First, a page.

When is it time to discontinue a specialty mattress for a patient who has healed pressure ulcers?

Most post-acute and long-term care settings routinely use pressure-relieving mattresses, typically made with a foam core. These are typically adequate for most patients. 

Pressure ulcers happen more frequently in patients who are immobile or confined to bed, incontinent, have contractures or other movement restrictions, have a history of previous PUs, or have any of numerous other characteristics. Each patient should be assessed on admission or change of condition for risk factors for pressure ulcers.

Patients who are at particularly high risk and those with higher stage pressure ulcers (typically stage 3 or 4) require consideration of a specialty mattress surface such as an alternating pressure, low air-loss mattress to adequately relieve pressure and promote wound healing. These mattresses are better suited to redistribute pressure and retain a dry surface in contact with the patient’s skin. They are, however, more expensive than the traditional mattresses.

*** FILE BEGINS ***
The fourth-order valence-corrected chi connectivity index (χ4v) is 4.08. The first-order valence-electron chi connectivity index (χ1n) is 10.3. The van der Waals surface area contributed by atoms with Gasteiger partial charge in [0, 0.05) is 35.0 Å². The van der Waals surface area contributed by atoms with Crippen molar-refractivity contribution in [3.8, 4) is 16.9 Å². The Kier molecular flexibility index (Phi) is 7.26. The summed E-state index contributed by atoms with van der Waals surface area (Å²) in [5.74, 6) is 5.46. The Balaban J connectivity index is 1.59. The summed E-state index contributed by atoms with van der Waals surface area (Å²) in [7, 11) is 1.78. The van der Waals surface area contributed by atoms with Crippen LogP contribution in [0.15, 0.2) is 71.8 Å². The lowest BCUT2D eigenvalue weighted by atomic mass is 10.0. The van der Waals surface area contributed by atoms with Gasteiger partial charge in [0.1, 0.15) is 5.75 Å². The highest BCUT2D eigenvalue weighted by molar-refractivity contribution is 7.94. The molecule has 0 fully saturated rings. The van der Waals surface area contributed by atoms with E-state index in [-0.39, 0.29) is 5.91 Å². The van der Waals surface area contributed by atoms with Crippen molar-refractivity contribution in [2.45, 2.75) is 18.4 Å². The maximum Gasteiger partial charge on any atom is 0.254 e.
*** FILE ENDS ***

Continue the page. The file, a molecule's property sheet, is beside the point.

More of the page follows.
When a higher stage pressure ulcer has healed, the question arises of when to discontinue the low air-loss mattress and return to a typical pressure relief mattress. There are times when wound experts recommend continuing low air-loss mattresses longer term or indefinitely. 

Mattress choice should be determined on an individual, patient-centered basis.

Patients who have a history of higher stage or recurrent PUs, have permanent contractures, or are at the end of life with overall skin failure, should have careful consideration of the appropriate pressure-relieving mattress as part of their ongoing, post-acute or long-term care plans. 

Mary P. Evans, M.D., CMD, CWSP, Certified Medical Director and Certified Wound Specialist Physician